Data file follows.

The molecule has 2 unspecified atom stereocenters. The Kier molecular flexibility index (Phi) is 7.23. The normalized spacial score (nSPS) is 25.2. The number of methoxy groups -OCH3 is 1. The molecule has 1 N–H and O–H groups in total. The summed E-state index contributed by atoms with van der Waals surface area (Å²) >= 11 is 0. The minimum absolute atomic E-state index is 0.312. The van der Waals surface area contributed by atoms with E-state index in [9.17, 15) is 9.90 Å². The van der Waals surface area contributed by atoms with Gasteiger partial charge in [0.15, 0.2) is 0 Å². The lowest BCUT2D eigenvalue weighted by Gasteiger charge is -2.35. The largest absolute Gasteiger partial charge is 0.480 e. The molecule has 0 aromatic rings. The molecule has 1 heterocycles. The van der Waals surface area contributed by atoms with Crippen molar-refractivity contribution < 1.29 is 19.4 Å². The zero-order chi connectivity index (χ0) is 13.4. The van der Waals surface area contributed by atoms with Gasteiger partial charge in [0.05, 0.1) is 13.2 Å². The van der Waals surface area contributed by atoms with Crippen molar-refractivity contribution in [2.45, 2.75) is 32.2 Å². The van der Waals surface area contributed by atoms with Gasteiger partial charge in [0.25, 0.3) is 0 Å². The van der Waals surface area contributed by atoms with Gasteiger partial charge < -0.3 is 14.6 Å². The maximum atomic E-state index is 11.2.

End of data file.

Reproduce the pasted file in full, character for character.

The molecule has 2 unspecified atom stereocenters. The Kier molecular flexibility index (Phi) is 7.23. The normalized spacial score (nSPS) is 25.2. The number of methoxy groups -OCH3 is 1. The molecule has 1 N–H and O–H groups in total. The summed E-state index contributed by atoms with van der Waals surface area (Å²) >= 11 is 0. The minimum absolute atomic E-state index is 0.312. The van der Waals surface area contributed by atoms with E-state index in [9.17, 15) is 9.90 Å². The van der Waals surface area contributed by atoms with Gasteiger partial charge in [0.15, 0.2) is 0 Å². The lowest BCUT2D eigenvalue weighted by Gasteiger charge is -2.35. The largest absolute Gasteiger partial charge is 0.480 e. The molecule has 0 aromatic rings. The molecule has 1 heterocycles. The van der Waals surface area contributed by atoms with Crippen molar-refractivity contribution < 1.29 is 19.4 Å². The zero-order chi connectivity index (χ0) is 13.4. The van der Waals surface area contributed by atoms with Gasteiger partial charge in [0.05, 0.1) is 13.2 Å². The van der Waals surface area contributed by atoms with Crippen molar-refractivity contribution in [2.45, 2.75) is 32.2 Å². The van der Waals surface area contributed by atoms with Gasteiger partial charge in [0.25, 0.3) is 0 Å². The van der Waals surface area contributed by atoms with Gasteiger partial charge < -0.3 is 14.6 Å². The maximum atomic E-state index is 11.2.